I wrote earlier this year about my difficulty in finding a race that I wanted to run for my
only first marathon. It’s very important to me that my kids attend this endeavor, for a variety of reasons. For one, I think it’s important that they witness their mom complete a goal of this magnitude, with all the blood, sweat and tears that will undoubtedly come with it (that whole role modeling thing).
For another, especially as my eldest gets ready to head off to college next fall, I feel like this is the culmination of an identity shift over the past several years. I began running in 2013 to cope with the aftermath of my divorce, and the main reason I’ve persisted is to keep my sanity with the ongoing coparenting challenges, and exposure to my PTSD triggers.
It’s been a long, long winding road. Pounding out the miles helps.
I was leaning towards the Houston marathon, which occurs in January, but I realized that it would interfere with soccer and swim seasons for my boys. Ideally, I wanted a race I could drive to, because our budget is quite tight, and it needed to be 1. on one of my weekends and 2. not interfere with a sporting or performance event for any of my 3 children.
You can see my dilemma.
This is all to say that several weeks ago, I unofficially decided that the Oklahoma City Memorial marathon fit all my criteria. While it is during my busiest time of year (I run a senior year program that occurs during the last trimester of senior year, ie April 29th is smack in the middle of it), Oklahoma City is close enough that I can drive back on Sunday and be in my office on Monday morning (and my senior won’t miss any of his AP classes). I have heard and read that the OKC marathon is heartfelt and full of crowd support, and one of the more desirable marathons to run.
I made my peace with it. But I wasn’t overly excited about it. I mean, it seems like a cool marathon, but for my first, and quite possibly only 26.2? Meh.
But then, during last week’s long run, I listened to a recent Human Race podcast. If you’re not familiar with the show, it features stories of unusual or inspirational “every day” runners (meaning, usually not famous). This one featured a woman named Amy Downs, a survivor of the Oklahoma City bombing.
I know. Weird, right?
She told her story of surviving the bombing in 1995. How she was diagnosed with PTSD after being buried alive in the rubble, waiting for rescue, for hours. How she began running, and then eventually, competing in triathlons, as a therapeutic approach to her PTSD. How the gun going off at the start of races triggers her, as does putting her face in the murky water for open water swims (reminding her of being buried alive), but she keeps doing it. How she believes in telling her story, because confronting the trauma, talking about it, pushing past it, is the only way to get through it.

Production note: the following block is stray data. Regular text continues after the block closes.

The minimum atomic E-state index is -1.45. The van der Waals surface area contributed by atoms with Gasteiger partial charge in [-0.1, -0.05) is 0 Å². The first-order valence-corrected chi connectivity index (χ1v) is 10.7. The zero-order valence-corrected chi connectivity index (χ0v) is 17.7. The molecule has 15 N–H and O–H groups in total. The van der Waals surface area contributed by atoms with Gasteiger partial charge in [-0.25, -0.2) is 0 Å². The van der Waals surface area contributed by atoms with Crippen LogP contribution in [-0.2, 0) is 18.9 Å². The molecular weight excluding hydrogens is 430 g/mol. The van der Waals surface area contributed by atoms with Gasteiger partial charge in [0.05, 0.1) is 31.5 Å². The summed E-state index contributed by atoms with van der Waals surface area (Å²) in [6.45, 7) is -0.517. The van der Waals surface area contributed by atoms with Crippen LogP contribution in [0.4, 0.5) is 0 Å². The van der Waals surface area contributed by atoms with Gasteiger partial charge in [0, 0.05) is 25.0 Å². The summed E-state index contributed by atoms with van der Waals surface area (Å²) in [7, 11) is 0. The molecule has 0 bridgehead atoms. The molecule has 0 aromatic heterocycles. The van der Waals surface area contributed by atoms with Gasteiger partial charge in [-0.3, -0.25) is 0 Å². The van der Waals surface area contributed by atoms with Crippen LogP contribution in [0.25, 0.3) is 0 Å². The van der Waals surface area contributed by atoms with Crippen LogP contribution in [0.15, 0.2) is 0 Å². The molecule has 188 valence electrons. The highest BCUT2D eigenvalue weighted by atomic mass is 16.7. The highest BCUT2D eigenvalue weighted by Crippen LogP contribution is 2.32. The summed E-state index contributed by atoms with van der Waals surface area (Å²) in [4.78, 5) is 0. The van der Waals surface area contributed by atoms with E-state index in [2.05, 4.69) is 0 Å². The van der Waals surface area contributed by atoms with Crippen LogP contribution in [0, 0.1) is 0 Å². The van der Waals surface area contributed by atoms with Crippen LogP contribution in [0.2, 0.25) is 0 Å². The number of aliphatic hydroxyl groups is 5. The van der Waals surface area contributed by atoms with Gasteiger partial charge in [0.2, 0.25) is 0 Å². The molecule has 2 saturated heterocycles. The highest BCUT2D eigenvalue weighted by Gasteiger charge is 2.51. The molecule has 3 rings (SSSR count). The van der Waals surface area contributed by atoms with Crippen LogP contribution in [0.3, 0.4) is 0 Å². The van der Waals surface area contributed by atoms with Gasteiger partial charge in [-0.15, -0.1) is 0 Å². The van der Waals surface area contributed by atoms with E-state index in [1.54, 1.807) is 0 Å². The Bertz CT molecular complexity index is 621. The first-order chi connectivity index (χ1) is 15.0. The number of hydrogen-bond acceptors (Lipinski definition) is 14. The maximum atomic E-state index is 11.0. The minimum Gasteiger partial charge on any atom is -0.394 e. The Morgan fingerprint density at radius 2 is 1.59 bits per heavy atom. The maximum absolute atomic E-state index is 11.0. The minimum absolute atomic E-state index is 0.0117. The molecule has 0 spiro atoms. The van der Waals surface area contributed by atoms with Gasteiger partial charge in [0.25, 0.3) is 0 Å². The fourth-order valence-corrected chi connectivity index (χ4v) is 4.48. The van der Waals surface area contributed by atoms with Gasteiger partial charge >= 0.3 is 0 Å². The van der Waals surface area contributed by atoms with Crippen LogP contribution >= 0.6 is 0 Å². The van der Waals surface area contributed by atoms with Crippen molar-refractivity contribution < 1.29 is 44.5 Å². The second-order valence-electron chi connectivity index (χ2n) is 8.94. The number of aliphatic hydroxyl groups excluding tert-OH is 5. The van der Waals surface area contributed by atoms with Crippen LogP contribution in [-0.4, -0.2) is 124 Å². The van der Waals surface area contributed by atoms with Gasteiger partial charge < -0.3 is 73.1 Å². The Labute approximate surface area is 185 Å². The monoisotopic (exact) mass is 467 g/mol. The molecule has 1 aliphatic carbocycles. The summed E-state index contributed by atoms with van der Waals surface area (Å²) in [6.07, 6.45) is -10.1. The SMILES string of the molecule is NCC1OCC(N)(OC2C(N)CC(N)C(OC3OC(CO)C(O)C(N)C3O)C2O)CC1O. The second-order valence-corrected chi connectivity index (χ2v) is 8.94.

She divorced her husband. She eventually remarried, to a man she met through one of her training groups.
I was transfixed as she described her PTSD; “I describe it as an app that’s always in the background, it’s just there. The only time it’s more of a struggle is in the spring. During spring it becomes difficult. It’s not like I’m sitting around thinking about the bombing, I’ll become anxious and on edge, and then I realize it’s March.”
I thought of how Septembers are for me.
She ran her first marathon at the Oklahoma City Memorial marathon. She trained to break 5 hours, and then just a couple weeks before the marathon, she got injured in a bike accident. She described her frustration, “This is my life, I planned it perfectly, I did the training program for the 5 hour marathon, and nothing ever works out. My plans never work out.”
She still went on to run it, finishing in a slow and frustrating (for her) 6 hours and 30 minutes.
Exactly the amount of time she was buried alive, waiting for rescue.
When the interviewer asked Amy how she remains so positive, and inspiring, and athletically accomplished (she’s training for an Ironman), she said, “Even in tragedy, it’s important to ask yourself what you can take that is positive out of it. You can’t control what happens to you, you can only control how you respond it. Yes, it’s not fair. It sucks. Life is not fair. But what are you gonna do?”
Life is not fair. Plans never work out. But what are you gonna do?
I’m going to run a marathon.